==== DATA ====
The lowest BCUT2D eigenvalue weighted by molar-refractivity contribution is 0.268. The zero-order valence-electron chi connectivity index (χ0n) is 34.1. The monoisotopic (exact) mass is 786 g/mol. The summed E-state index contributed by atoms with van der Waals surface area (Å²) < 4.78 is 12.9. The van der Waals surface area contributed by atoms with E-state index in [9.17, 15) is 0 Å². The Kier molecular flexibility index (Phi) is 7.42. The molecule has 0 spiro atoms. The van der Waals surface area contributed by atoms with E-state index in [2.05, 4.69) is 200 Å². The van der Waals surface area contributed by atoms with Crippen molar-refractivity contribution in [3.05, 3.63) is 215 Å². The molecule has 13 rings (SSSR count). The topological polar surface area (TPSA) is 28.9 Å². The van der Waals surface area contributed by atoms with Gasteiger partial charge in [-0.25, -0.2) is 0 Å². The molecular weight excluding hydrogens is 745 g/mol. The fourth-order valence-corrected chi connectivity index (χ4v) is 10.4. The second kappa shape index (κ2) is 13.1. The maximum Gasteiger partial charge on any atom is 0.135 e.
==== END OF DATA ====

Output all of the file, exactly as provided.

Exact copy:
The lowest BCUT2D eigenvalue weighted by molar-refractivity contribution is 0.268. The zero-order valence-electron chi connectivity index (χ0n) is 34.1. The monoisotopic (exact) mass is 786 g/mol. The summed E-state index contributed by atoms with van der Waals surface area (Å²) < 4.78 is 12.9. The van der Waals surface area contributed by atoms with E-state index in [9.17, 15) is 0 Å². The Kier molecular flexibility index (Phi) is 7.42. The molecule has 0 spiro atoms. The van der Waals surface area contributed by atoms with E-state index in [2.05, 4.69) is 200 Å². The van der Waals surface area contributed by atoms with Crippen molar-refractivity contribution in [3.05, 3.63) is 215 Å². The molecule has 13 rings (SSSR count). The topological polar surface area (TPSA) is 28.9 Å². The van der Waals surface area contributed by atoms with Gasteiger partial charge in [-0.25, -0.2) is 0 Å². The molecular weight excluding hydrogens is 745 g/mol. The fourth-order valence-corrected chi connectivity index (χ4v) is 10.4. The second kappa shape index (κ2) is 13.1. The maximum Gasteiger partial charge on any atom is 0.135 e.